For people with chronic or severe headaches, just ignoring the problem and hoping it goes away is not an option. Some people suffer from headaches so severe the pain is nearly unbearable. Others suffer headaches so often their ability to lead normal functioning lives is impaired.
If you suffer headaches that need treatment with acute medication like aspirin or ibuprofen less than five days per month, you probably don’t need to worry, says Hrachya Nersesyan, MD, a neurologist and the director of the OSF HealthCare Illinois Neurological Institute Headache and Craniofacial Pain Program. If you need pain relievers more often than that, or you suffer headaches of any severity on more than 15 days per month, you should see a physician or headache specialist, because you may have a primary headache disorder.
“Primary headache disorders are not curable,” Dr. Nersesyan says. “They have to be treated with the goal of managing them. We try to make the headaches manageable so they’re not interfering with everyday life.”
Seeing a specialist is a great step in managing a headache disorder, but your provider will need you to do some work to help fight your headache disorder, and that work begins with a headache calendar.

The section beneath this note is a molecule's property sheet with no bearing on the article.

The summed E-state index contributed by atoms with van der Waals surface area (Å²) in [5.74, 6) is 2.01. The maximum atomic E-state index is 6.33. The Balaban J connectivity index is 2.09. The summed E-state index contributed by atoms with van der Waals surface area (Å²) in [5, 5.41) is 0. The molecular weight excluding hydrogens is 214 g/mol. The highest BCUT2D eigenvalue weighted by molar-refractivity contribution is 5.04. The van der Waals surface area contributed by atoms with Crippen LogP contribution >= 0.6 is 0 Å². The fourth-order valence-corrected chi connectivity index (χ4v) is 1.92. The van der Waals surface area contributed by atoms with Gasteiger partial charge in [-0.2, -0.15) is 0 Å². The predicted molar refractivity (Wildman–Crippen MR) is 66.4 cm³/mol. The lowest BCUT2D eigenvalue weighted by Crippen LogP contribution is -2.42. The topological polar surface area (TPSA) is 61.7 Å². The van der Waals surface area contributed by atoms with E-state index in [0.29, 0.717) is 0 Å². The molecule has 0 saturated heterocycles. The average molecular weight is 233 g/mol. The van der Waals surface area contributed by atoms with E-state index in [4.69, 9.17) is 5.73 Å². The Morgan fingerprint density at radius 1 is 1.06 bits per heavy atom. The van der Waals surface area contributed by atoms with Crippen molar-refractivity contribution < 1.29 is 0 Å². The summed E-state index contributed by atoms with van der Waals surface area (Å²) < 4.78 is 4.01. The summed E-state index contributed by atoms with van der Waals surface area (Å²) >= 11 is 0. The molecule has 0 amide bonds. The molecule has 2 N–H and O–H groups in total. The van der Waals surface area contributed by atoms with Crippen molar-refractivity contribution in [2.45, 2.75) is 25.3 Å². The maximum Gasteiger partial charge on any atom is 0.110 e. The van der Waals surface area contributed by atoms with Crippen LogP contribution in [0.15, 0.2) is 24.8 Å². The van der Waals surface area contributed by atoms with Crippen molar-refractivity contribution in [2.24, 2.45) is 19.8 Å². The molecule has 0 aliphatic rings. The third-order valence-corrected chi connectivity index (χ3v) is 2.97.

What is a headache calendar?
A headache calendar is a sort of headache journal. All you need is a plain old calendar, a shorthand system and an understanding of what to look for. If filled out properly, the headache calendar will help you and your health care provider monitor your medication use and figure out what triggers your headaches and what aggravates them.
We’ve designed one you can print out to get you started, if you’d like.
How to keep an effective headache calendar
They key to keeping a truly helpful headache calendar is to keep it simple. Figure out a shorthand that is easy to remember, so you can communicate the maximum amount of information in the smallest amount of space.
Here are some tips for maintaining a useful headache calendar:
1. Mark every day you have a headache with an “H” for regular headache, “M” for migraine, or “C” for cluster.
2. Rate the pain at its worst that day using the following pain scale:
- 1-2: Headache is in the background. You can still function and carry out daily activities.
- 3-5: Headache may be distracting, but can be ignored if you are busy.
- 6-7: Headache is starting to interfere with daily activities. Pain may make it difficult to concentrate. You might experience nausea, light sensitivity or both.
- 8-10: Cannot engage in daily activities. Headache accompanied by any or all of the following: nausea or vomiting, light sensitivity, dizziness, weakness, numbness or tingling in any body part.
3. Write down whatever headache medication you took that day, how much you took and when you took it.
This information may be helpful at your next office visit.
4. Write down any possible headache triggers or aggravators to which you’ve been exposed.
Possible headache triggers may include:
- Caffeinated beverages
- Nitrites/nitrates from processed meats
- Relationship difficulties
- Loss or change
- Menstrual period
- Strong or flickering lights
- Loud sounds
Changes in environment or habits
- Change of season
- Schedule change
- Sleeping patterns
- Skipping meals
Learn more about the options available to you for headache treatment, or make an appointment, at ini.org.